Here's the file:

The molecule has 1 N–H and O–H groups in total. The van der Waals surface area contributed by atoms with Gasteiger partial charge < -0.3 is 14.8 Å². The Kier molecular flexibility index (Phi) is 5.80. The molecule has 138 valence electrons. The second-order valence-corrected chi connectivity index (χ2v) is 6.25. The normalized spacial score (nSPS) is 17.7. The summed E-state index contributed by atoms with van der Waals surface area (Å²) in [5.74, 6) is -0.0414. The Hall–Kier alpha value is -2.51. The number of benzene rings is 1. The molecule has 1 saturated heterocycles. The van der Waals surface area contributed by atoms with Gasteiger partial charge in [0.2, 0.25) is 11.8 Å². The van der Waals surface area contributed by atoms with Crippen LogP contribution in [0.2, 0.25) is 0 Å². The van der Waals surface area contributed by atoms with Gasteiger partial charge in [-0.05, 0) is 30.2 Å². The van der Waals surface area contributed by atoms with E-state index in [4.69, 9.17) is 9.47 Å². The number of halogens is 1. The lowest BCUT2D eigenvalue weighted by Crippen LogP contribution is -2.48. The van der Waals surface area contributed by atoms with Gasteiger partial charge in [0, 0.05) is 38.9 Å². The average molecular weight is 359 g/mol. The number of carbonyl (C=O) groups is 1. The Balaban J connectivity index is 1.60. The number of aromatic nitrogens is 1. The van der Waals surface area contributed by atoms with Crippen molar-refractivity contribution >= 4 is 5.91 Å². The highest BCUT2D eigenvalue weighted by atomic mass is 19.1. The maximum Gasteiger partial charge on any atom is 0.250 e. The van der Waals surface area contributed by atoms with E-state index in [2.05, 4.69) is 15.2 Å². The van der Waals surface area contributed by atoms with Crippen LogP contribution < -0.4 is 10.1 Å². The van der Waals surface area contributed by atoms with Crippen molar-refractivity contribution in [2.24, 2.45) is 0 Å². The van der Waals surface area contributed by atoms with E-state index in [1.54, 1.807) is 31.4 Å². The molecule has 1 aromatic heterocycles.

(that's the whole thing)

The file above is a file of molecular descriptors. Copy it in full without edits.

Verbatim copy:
The molecule has 1 N–H and O–H groups in total. The van der Waals surface area contributed by atoms with Gasteiger partial charge < -0.3 is 14.8 Å². The Kier molecular flexibility index (Phi) is 5.80. The molecule has 138 valence electrons. The second-order valence-corrected chi connectivity index (χ2v) is 6.25. The normalized spacial score (nSPS) is 17.7. The summed E-state index contributed by atoms with van der Waals surface area (Å²) in [5.74, 6) is -0.0414. The Hall–Kier alpha value is -2.51. The number of benzene rings is 1. The molecule has 1 saturated heterocycles. The van der Waals surface area contributed by atoms with Gasteiger partial charge in [0.2, 0.25) is 11.8 Å². The van der Waals surface area contributed by atoms with Crippen LogP contribution in [0.2, 0.25) is 0 Å². The van der Waals surface area contributed by atoms with Gasteiger partial charge in [-0.05, 0) is 30.2 Å². The van der Waals surface area contributed by atoms with E-state index in [4.69, 9.17) is 9.47 Å². The number of halogens is 1. The lowest BCUT2D eigenvalue weighted by Crippen LogP contribution is -2.48. The van der Waals surface area contributed by atoms with Gasteiger partial charge in [0, 0.05) is 38.9 Å². The average molecular weight is 359 g/mol. The number of carbonyl (C=O) groups is 1. The Balaban J connectivity index is 1.60. The number of aromatic nitrogens is 1. The van der Waals surface area contributed by atoms with Crippen molar-refractivity contribution >= 4 is 5.91 Å². The highest BCUT2D eigenvalue weighted by atomic mass is 19.1. The maximum Gasteiger partial charge on any atom is 0.250 e. The van der Waals surface area contributed by atoms with E-state index in [2.05, 4.69) is 15.2 Å². The van der Waals surface area contributed by atoms with Crippen LogP contribution < -0.4 is 10.1 Å². The van der Waals surface area contributed by atoms with Crippen molar-refractivity contribution in [2.24, 2.45) is 0 Å². The van der Waals surface area contributed by atoms with E-state index in [1.54, 1.807) is 31.4 Å². The molecule has 1 aromatic heterocycles.